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After a player's death, Patterson squad sees AT&T; gear donation as a 'ray of light'

The Baltimore Sun

Never mind that they only had four returning players and finished with a losing record. When members of the Patterson High School lacrosse team talk about their difficult spring, it always comes back to the midseason death of their captain, senior Christopher Clarke.

Clarke was fatally shot after practice March 13, an innocent bystander in a street shooting near his home in the Belair-Edison neighborhood.

Patterson Principal Laura Lee D'Anna, lacrosse coach Jonathan Kehl and three of Clarke's former teammates remembered him yesterday as they accepted dozens of new and barely-used lacrosse sticks and pieces of protective gear donated to the school by AT&T.;

"This is just such a catharsis after coming off of the grief we suffered," D'Anna said. "This means so much to them. It's a new beginning."

The communications corporation collected public donations during the NCAA lacrosse championship, held at M&T; Bank Stadium over Memorial Day weekend. The company, which sponsored the championship, also threw in its own equipment, which had been used only for exhibitions and demonstrations during the tournament.

The equipment donated to Patterson was worth more than $5,000, company representatives said.

AT&T; officials first decided to donate the equipment without a specific recipient in mind, said spokeswoman Alexa Kaufman. A contact at ESPN suggested the school, she said.

"They've had a rough year, and it's a relatively new program," she said. "We thought a city high school would be a perfect fit."

The players present yesterday seemed to agree. At the edge of the game field, ignoring sprinklings of rain, they rummaged excitedly through a company van filled with bags of sticks, pads, gloves and helmets.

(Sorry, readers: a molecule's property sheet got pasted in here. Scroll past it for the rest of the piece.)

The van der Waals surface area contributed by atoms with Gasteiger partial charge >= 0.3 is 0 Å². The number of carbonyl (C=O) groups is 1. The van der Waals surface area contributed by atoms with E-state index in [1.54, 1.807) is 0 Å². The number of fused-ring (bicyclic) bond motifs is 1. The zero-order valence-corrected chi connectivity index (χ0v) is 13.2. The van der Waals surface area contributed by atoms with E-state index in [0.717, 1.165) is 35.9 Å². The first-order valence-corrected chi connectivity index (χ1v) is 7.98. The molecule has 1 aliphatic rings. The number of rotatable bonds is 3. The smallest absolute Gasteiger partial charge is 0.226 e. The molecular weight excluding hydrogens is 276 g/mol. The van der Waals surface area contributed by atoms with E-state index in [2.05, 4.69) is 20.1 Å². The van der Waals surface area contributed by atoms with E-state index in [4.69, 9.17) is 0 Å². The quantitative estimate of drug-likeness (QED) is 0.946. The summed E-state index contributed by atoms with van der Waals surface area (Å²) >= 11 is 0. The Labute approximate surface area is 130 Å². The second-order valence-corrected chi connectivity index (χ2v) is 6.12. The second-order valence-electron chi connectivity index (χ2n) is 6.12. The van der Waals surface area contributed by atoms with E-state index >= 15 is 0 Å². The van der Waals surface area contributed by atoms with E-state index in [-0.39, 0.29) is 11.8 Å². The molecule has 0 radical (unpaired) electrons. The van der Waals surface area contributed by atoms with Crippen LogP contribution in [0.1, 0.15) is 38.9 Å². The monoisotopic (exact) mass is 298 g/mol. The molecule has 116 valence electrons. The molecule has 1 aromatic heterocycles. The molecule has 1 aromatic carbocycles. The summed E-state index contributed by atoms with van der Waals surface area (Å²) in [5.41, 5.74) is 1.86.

Goalie Michael Collins, a 17-year-old rising senior, took hold of a stick before the equipment was officially presented to the team and rarely let his hands leave the shiny metal.

"It's really, really light, so I can handle it really well," he said. "Compared to last year, they were heavy, old, probably used for many a year."

The team had enough equipment last season for practices and games, but players did not have their own gear to take home, Kehl said.

"When the kids see this equipment, it's like a ray of light to them," the coach said as his players tossed a ball around using the new sticks.

One of the players, 17-year-old Deontae Hall, just graduated. The equipment won't be his to play with next season, but that won't stop the midfielder from feeling its rewards - he plans to help coach the team.

Last season, there was barely enough gear to go around, Hall said.

"If someone didn't come to practice or to a game, people had to go into their lockers and use their equipment," he said.

The van full of gear might have even been too much for the school, Kehl said. They will have to count it and decide whether to donate the excess to other public high schools as lacrosse gains popularity in a city where many do not have the means to buy the expensive equipment.

"This is also about getting kids to play that might not be able to financially afford it," Kehl said.

Gina Marshall-Johnson, director of radio frequency engineering for AT&T;, urged the team to "win lots of games and make us proud" - something Collins said he thought they could do.

"If kids see different equipment, new equipment, they'll want to try out and play harder," he said. "Like they say, if you look good, you play good."

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